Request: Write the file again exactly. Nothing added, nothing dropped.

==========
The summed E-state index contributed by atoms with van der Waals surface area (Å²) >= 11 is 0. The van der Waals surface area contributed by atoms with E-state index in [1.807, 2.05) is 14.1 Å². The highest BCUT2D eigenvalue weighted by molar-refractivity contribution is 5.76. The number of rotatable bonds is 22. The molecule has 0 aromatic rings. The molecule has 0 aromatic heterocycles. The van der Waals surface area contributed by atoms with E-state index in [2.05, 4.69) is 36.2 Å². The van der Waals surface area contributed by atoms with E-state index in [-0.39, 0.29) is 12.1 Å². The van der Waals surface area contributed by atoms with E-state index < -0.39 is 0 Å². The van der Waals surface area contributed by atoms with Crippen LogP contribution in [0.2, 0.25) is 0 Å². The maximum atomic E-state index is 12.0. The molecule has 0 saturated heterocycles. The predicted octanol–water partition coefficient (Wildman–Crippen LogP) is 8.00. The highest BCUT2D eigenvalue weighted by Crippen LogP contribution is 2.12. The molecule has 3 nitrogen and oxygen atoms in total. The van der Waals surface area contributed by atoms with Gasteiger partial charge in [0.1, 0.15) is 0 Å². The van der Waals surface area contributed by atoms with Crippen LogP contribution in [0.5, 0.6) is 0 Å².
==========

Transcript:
The summed E-state index contributed by atoms with van der Waals surface area (Å²) >= 11 is 0. The van der Waals surface area contributed by atoms with E-state index in [1.807, 2.05) is 14.1 Å². The highest BCUT2D eigenvalue weighted by molar-refractivity contribution is 5.76. The number of rotatable bonds is 22. The molecule has 0 aromatic rings. The molecule has 0 aromatic heterocycles. The van der Waals surface area contributed by atoms with E-state index in [2.05, 4.69) is 36.2 Å². The van der Waals surface area contributed by atoms with E-state index in [-0.39, 0.29) is 12.1 Å². The van der Waals surface area contributed by atoms with E-state index < -0.39 is 0 Å². The van der Waals surface area contributed by atoms with Crippen LogP contribution in [0.2, 0.25) is 0 Å². The maximum atomic E-state index is 12.0. The molecule has 0 saturated heterocycles. The predicted octanol–water partition coefficient (Wildman–Crippen LogP) is 8.00. The highest BCUT2D eigenvalue weighted by Crippen LogP contribution is 2.12. The molecule has 3 nitrogen and oxygen atoms in total. The van der Waals surface area contributed by atoms with Gasteiger partial charge in [0.1, 0.15) is 0 Å². The van der Waals surface area contributed by atoms with Crippen LogP contribution in [0.5, 0.6) is 0 Å².